news Federal Attorney-General George Brandis has flatly refused to comment on a report that the new Coalition Government has signalled plans to restart long-running talks between the telecommunications and content industries to deal with the issue of Internet piracy, with the Liberal Senator declining to answer any question on the issue.
The Australian newspaper reported last week (we recommend you click here for the full article) that “the Attorney-General’s Department has sent letters to the nation’s top telcos and content creators seeking their participation in a series of industry roundtables to resolve the online piracy issue as a matter of urgency”.
The last round of talks between ISPs and the content industry were also hosted by the Attorney-General’s Department, with departmental secretary Roger Wilkins believed to be taking a personal hand in an issue the bureaucrat has seen as important for the previous Labor Government. The talks were held between late 2011 and mid-2012, but ultimately broke down due to an inability of the two sides to come to any form of agreement.
It is not yet clear precisely what Brandis or the Attorney-General’s Department is seeking from the talks. Delimiter has filed a Freedom of Information request with the department seeking the text of any letters sent by Brandis or the Department to telcos on the issue since Brandis took office.
However, one thing is certain: Brandis is not interested in discussing the issue. Last week Delimiter sent the Office of the Attorney-General a range of questions on the issue. The questions were:
- Given that the Coalition declined to detail a policy on online copyright infringement before the election, does the new Government believe it has a mandate to pursue reform in this area?
- During the previous round of talks, consumer groups such as ACCAN and the Internet Society of Australia were initially denied access to the discussions. Will consumer groups be invited to the new round of talks?
- iiNet regulatory chief Steve Dalby has described his experience of talking to the content industry during the last round of talks as like “talking to a brick wall”. Ultimately the previous round of talks petered out. Why does the Government believe a new round of talks on the issue of online copyright infringement will be able to achieve a positive outcome on the issue, when the last round of talks failed to do so over the period of a year?
- Can the Government commit to holding an open public inquiry on this issue where the public can have their say, before any legislation or industry agreements are formalised on the issue?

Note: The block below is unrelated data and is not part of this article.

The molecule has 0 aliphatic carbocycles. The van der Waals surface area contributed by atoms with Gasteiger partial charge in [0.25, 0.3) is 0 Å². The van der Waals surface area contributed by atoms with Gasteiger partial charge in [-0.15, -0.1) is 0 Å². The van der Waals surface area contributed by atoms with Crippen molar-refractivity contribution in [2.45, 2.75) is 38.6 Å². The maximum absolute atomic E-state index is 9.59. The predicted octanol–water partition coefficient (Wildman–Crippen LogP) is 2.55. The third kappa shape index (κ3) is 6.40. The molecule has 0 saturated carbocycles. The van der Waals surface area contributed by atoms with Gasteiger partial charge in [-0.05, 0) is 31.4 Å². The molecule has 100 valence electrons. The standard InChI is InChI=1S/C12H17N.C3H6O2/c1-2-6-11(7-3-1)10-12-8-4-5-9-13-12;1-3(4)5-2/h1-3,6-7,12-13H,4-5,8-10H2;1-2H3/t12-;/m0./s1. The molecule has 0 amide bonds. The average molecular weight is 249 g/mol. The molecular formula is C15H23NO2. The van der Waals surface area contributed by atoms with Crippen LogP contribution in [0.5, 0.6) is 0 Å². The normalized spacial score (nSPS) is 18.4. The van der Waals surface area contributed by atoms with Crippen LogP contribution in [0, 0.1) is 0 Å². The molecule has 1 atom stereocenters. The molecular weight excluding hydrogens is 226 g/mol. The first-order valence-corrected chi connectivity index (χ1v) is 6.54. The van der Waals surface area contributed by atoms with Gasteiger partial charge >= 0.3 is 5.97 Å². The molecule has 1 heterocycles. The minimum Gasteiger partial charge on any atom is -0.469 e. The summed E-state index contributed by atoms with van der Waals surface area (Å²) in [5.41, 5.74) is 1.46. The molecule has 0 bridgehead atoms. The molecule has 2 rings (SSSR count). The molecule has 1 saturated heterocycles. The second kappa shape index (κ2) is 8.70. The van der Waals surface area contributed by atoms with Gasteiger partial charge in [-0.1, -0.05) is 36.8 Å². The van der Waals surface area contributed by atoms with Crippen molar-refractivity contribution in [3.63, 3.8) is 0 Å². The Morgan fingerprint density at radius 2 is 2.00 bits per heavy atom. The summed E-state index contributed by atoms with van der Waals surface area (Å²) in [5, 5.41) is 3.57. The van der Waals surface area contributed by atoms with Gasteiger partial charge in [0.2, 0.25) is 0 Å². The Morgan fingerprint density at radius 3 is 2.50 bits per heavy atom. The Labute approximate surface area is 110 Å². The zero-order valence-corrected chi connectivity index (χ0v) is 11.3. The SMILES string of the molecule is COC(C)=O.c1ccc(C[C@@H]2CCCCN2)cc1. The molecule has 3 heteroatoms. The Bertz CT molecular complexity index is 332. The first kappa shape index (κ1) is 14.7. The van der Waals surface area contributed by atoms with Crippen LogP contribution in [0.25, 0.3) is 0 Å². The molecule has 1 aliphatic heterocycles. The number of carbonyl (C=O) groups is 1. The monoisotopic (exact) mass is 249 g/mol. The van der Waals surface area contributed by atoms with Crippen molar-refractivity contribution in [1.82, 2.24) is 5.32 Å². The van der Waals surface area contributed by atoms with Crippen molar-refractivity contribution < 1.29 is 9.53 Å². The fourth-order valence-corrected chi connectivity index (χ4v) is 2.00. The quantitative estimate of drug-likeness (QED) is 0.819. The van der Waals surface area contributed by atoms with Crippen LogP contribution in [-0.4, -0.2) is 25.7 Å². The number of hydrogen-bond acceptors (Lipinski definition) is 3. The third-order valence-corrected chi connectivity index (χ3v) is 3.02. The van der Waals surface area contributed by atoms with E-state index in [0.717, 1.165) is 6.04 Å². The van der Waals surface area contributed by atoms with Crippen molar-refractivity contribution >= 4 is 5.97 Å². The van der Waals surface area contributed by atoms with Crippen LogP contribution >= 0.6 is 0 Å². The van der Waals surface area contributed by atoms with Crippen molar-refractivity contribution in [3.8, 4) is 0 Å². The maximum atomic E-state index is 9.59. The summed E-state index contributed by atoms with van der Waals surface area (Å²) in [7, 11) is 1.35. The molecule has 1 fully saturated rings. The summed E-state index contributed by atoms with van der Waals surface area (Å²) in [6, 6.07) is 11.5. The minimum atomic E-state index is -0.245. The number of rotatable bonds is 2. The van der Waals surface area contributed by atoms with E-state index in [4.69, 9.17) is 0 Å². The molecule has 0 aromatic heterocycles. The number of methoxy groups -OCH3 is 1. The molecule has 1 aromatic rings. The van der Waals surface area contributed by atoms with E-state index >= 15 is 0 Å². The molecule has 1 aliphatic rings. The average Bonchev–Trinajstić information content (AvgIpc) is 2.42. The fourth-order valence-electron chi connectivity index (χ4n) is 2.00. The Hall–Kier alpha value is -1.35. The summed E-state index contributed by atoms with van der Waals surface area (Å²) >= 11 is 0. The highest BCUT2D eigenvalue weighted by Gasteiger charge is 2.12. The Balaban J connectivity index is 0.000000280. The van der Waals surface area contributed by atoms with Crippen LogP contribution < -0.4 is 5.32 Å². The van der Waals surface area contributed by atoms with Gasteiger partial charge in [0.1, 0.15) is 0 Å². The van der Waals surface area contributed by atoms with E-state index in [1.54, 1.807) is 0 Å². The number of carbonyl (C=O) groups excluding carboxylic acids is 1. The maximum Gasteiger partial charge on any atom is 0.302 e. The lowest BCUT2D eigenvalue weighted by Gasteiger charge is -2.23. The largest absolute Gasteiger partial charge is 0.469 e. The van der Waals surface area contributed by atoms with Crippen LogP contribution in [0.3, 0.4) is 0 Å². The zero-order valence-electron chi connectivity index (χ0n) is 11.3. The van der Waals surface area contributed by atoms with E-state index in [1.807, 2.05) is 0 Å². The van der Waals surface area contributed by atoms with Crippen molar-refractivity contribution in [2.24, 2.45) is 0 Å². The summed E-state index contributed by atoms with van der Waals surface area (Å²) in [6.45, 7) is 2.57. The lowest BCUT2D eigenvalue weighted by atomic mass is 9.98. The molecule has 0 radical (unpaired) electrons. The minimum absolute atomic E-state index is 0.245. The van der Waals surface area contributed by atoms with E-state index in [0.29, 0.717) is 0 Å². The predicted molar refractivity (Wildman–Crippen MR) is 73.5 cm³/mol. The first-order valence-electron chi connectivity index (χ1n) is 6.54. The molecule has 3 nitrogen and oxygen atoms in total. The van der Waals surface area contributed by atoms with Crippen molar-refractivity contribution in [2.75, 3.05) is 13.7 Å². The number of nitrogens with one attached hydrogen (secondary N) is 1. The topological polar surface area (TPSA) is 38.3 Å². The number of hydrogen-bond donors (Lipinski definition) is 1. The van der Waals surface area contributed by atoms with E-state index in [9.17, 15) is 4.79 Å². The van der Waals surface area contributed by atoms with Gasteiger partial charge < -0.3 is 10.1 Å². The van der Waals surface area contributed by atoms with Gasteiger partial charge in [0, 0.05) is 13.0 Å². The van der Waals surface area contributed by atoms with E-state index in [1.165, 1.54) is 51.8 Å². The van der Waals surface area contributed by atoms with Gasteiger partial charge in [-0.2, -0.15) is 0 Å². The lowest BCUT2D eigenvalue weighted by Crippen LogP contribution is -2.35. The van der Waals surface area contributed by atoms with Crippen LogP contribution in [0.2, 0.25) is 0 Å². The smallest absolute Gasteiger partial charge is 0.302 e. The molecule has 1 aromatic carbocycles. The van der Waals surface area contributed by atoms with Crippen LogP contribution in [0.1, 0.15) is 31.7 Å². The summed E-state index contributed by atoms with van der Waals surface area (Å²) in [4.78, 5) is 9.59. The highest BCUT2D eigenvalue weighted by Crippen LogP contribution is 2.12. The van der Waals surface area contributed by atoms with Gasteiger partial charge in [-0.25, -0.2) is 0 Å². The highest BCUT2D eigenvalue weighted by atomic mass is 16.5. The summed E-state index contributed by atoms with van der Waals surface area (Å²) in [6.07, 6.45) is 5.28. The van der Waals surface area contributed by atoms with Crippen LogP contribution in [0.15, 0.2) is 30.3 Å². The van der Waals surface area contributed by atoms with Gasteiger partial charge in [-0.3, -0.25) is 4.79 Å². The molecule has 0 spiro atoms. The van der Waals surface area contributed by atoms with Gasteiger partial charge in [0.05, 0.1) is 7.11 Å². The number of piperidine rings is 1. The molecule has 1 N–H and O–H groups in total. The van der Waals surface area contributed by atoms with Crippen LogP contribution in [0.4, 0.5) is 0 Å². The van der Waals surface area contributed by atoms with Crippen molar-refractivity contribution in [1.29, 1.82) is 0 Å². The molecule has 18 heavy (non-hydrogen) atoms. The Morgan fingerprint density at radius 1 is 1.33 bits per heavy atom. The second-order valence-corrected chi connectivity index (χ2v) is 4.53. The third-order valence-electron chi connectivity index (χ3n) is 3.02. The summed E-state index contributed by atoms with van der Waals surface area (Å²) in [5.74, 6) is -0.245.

- Can the Attorney-General clarify whether the stimulus for new talks came from the department, or from the office of the Attorney-General?
In response, Brandis issued only a brief statement stating: “The Australian Law Reform Commission is currently conducting an inquiry into Copyright and the Digital Economy. The Government will consider the recommendations of the final report when it is received in November 2013.”
News of the move by the Attorney-General’s Department to re-open the anti-piracy talks has already attracted strong criticism from some elements of the Australian digital rights community. In a statement, the Pirate Party Australia pointed out that The Australian’s article mentioned plans to create a censorship regime to block sites that enabled filed sharing, and that it condemned any plans for such a regime.
“Yet again we are faced with a government that is an enemy of the Internet,” commented Simon Frew, President of Pirate Party Australia. “Previous Attorney-Generals organised secret meetings between ISPs and the copyright lobby, deliberately excluding consumers, and now history repeats. We demand that any consultation about the future of the Internet be conducted transparently and include competent and trusted representatives of the community, not just vested interests.”
“File sharing is not the problem that needs solving,” said Brendan Molloy, Councillor of Pirate Party Australia. “Graduated response regimes and censorship mechanisms have been proven time and time again to fail to have an impact on file sharing. What has been proven to lower file sharing is convenient, affordable access to content, which is still lacking in Australia. This market access issue, as well as geocodes and other anachronisms of the Copyright Act, are the problems that needs solving, not file sharing.”
The Pirate party said graduated response regimes that result in disconnection from the Internet (better known as “three strikes” schemes) are shown to have limited to no impact on file sharing. Censorship regimes like the proposal being floated by the Attorney-General are circumventable within seconds, the party claimed.
“The Internet sees censorship as damage and routes around it. Work with your fans, not against them,” Molloy concluded.